A history of urban futures

How about this for an unsettling glimpse into the future?

Hyper-reality
Hyper-Reality presents a provocative and kaleidoscopic new vision of the future, where physical and virtual realities have merged, and the city is saturated in media.

It serves as the introduction to this fantastic overview of augmented reality in urban environments.

City Skins: Scenes from an augmented urban reality
In one scene, the film’s protagonist-user (“Juliana”), becomes confused, even anxious, by a technical glitch which forces a reboot of her device while shopping for food, showing the viewer a brief glimpse of a un-augmented and totally featureless supermarket, clearly designed for the express purpose of accommodating a digital overlay. Matsuda’s film ultimately suggests that augmented reality may become so commonplace as to be essential to making sense of the world.

However futuristic it may seem, location-based augmented reality (virtual reality’s more successful but less hyped cousin) has been around for a while.

Growing interest in location-based AR projects, beginning in the late 1990s, can be in part attributed to the confluence of art and networking technologies which emerged out of the gradual popularization of the Internet and the influence of “net art.” Net art, according to critic Josephine Bosma, has often concerned itself with “the public domain as a virtual, mediated space consisting of both material and immaterial matter,” indicating a conceptual and ethical foundation for augmented reality’s radical leap from the space of the screen to a “hybrid space” mixing real and virtual elements.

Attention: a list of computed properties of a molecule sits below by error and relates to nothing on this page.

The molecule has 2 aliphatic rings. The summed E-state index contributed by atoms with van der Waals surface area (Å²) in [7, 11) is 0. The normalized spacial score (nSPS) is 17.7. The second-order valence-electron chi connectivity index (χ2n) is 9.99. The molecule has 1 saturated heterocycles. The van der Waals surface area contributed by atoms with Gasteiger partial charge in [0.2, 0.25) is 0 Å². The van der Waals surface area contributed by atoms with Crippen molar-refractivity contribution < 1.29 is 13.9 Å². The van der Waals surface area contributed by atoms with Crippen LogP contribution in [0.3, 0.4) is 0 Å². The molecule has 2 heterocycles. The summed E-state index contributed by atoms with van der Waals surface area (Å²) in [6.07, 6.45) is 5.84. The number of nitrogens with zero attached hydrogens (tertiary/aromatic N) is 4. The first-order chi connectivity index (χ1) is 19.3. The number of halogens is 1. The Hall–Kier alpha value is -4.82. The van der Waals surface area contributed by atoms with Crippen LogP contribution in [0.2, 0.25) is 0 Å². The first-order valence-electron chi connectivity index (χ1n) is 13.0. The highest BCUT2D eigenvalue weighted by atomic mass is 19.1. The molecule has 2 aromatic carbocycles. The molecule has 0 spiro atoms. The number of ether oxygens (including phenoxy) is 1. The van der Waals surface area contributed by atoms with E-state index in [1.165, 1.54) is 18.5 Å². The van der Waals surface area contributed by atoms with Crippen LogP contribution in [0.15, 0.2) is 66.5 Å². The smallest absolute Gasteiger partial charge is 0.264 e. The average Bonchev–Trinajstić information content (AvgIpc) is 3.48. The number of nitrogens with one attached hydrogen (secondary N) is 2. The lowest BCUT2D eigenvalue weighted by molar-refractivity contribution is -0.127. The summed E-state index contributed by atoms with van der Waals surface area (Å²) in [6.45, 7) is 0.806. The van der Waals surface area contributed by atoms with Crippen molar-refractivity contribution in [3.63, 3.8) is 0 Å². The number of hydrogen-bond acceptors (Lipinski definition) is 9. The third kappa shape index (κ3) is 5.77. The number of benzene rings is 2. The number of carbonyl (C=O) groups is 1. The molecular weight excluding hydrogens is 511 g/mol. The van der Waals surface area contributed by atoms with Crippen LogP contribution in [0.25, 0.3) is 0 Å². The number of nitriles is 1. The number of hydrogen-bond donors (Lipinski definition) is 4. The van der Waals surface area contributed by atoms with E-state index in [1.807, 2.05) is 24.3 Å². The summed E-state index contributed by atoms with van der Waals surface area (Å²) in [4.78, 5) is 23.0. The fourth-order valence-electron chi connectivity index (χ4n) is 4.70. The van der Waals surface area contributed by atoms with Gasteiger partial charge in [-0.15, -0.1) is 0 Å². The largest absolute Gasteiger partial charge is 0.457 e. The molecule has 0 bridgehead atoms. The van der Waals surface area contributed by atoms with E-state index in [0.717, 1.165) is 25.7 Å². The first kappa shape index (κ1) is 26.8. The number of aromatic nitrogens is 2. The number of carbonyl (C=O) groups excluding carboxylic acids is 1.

Near the tail end of the 20th century, pseudonymous author and technologist Ben Russell released The Headmap Manifesto — a utopian vision of augmented reality referencing Australian aboriginal songlines and occult tomes, while pulling heavily from cybernetic theory and the Temporary Autonomous Zones of Hakim Bey. At turns both wildly hypothetical and eerily prescient, Headmap explores in-depth the implications of “location-aware” augmented reality as a kind of “parasitic architecture” affording ordinary people the chance to annotate and re-interpret their environment.

That might sound too abstract and theoretical, but here’s an example of a very real-world, poignant use of AR.

Following the release of the first iPhone and advancements in mobile phone cameras and processing power, AR began to move toward the more visually-dominant experiences we are familiar with today — in the process also opening up possibilities for more explicitly political projects. The group 4 Gentlemen, for instance, embraced AR as a tool for criticizing oppressive government policies in China. A collective of exiled Chinese artists and one American artist, 4 Gentlemen (taking their name from a group of intellectual dissidents central to the Tiananmen Student Protest in 1989) developed a series of works that digitally recreated in situ both the famous “Tank Man” image and the “Goddess of Democracy” statue — two symbols of the Tiananmen protest which have defined the struggle for democracy and human rights in China since.

urban-futures

We’re all plugged in